At the end of the day, I feel bad for Harris-Gershon.  There is no doubt that he and his wife, Jaime, went through a traumatic experience that altered their lives and his book is a well-written testament to that fact.  I find nothing the least bit dishonest in Harris-Gershon's memoir.  On the contrary, I have little doubt that he means every word that he says.

Where he fails to convince, however, is in his explanation for his transition from pro-Israel ideologue to anti-Israel ideologue.  There is little in his story that accounts for this beyond the fact that the Israeli government refused to give the man permission to visit a murderer in prison.

Certainly, his brief dipping of the toes into Israeli history for a few pages toward the end of the book is little more than a repetition of the so-called "Palestinian narrative," which is actually a negation of Jewish history in the sense that it refuses to acknowledge thirteen hundred years of Jewish subjugation under Arab-Muslim imperial rule within the system of dhimmitude.

That Harris-Gershon is an anti-Israel ideologue is beyond doubt.  Even pro-Israel people who despise my own contribution to the discussion, and who are familiar with the man's blogging, would agree that Harris-Gershon is a toxic individual when it comes to Israel.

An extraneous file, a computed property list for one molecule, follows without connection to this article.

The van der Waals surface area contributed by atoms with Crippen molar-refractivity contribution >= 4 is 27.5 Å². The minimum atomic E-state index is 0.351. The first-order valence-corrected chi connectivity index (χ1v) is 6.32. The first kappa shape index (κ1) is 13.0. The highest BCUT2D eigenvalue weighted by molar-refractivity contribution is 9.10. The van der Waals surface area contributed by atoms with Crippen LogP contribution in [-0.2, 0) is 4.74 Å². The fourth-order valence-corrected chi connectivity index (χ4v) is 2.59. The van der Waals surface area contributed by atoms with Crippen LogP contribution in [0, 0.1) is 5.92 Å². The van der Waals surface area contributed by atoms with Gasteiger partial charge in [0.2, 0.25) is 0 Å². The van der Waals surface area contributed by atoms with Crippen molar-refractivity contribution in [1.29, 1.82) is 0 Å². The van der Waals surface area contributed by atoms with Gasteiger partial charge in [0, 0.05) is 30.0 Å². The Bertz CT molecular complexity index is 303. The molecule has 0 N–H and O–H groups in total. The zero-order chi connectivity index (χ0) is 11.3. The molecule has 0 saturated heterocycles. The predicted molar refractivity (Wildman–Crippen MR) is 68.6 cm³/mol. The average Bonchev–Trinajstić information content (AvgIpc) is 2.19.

gershonHe even casts a gimlet eye upon the Balfour Declaration which he considers unjust toward the local Arabs.

There is no doubt that he and his wife went through something horrific and life-altering.

In my opinion, however, he would have done better to spend that money on a gift for his own kid, rather than the kid of the guy who tried to murder his wife.

I know where my loyalties lie, but not all of us can be - or should be - quite so saintly as David Harris-Gershon.

Michael Lumish is a blogger at the Israel Thrives blog as well as a regular contributor/blogger at Times of Israel and Jews Down Under.


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Elder of Ziyon - حـكـيـم صـهـيـون